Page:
Fortunately, intriguing remnants of the starting points of the Oregon-California and Santa Fe Trails have survived for those interested in learning about one of America's most dramatic chapters. A fine interpretive center about these historic trails is the National Frontier Trails Center, 318 W. Pacific, Independence, Missouri (see map).

The Frontier Trails Center was opened in 1990 in a restored mill that dates from the mid-1800s. One of the features of the Center is a 12-minute film that introduces the visitor to the visually spectacular geography, and incredible achievement, involved in traveling the Oregon-California and Santa Fe Trails. Heart-tugging trail diaries, actual wagons, tools, clothing and other artifacts illuminate the sometimes frightening, always fascinating, experiences of America's great second wave of pioneers.

The Frontier Trails Center also houses the Merrill J. Mattes Research Library. The Library contains a more than 3,000-volume collection of books, periodicals, maps and photographs that are available to those doing historical research on America's westward emigration. There also are highly evocative trail diaries, letters and other first hand descriptions of the journeys west. Director and Archivist of the Center, John Mark Lambertson, emphasizes the human side of the many stories: "Perhaps the most important function of the Center is to help us understand the incredible combination of hope, fear, excitement and confusion involved in starting west." He also links the human drama to our national character: "To grasp what it took to simply get started on that journey is to understand an important part of the American spirit."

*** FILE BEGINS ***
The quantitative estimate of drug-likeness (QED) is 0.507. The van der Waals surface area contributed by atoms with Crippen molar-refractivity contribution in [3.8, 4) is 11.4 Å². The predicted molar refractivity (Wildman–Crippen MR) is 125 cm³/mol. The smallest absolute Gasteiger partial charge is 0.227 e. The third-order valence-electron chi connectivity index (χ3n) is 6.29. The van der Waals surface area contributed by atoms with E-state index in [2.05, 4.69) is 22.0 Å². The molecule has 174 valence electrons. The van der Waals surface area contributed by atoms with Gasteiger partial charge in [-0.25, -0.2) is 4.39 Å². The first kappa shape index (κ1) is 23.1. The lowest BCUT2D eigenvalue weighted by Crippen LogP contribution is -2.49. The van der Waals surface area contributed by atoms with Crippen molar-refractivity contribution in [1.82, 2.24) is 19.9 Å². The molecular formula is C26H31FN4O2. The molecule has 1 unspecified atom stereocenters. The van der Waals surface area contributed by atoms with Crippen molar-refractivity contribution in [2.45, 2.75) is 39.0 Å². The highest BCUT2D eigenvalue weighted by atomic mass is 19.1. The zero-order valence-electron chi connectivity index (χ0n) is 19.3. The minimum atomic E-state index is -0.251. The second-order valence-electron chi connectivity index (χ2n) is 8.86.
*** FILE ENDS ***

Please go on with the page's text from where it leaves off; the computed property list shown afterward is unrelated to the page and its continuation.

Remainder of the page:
Another very special reminder of where-literally-America's West began has been preserved at William Minor Park, east of Holmes on Red Bridge Road (see map), at the southern edge of Kansas City. Here, in a quiet setting, an actual section of the Santa Fe Trail has been preserved. You can stand in the middle of the Trail, look towards a simple but eloquent monument placed by the Daughters of the American Revolution, and see the Trail rising over a hill, towards the West. Trail ruts and interpretive markers are visible in Harmon Park, 78th and Mission Road in Prairie Village (see map) a National Park Service Certified site.

The Kansas City Museum at 3218 Gladstone Blvd. (see map), has a Regional History Exhibit that contains a wagon, artifacts and extracts from first-person descriptions of emigrants' experiences. The Museum also provides background on the American Indians of the area, who were, notwithstanding some deadly encounters, much less of a threat than was generally anticipated.


It's been written about those who traveled the trails westward: "These pioneers changed forever the size, shape and destiny of America." And so they did. How it all happened, and the character of the people who made it happen, are important parts of our national heritage. Knowledge of those events and people also are an important part of understanding what Americans are as a people. Luckily, the evidence of the how and the who is still here for us to see.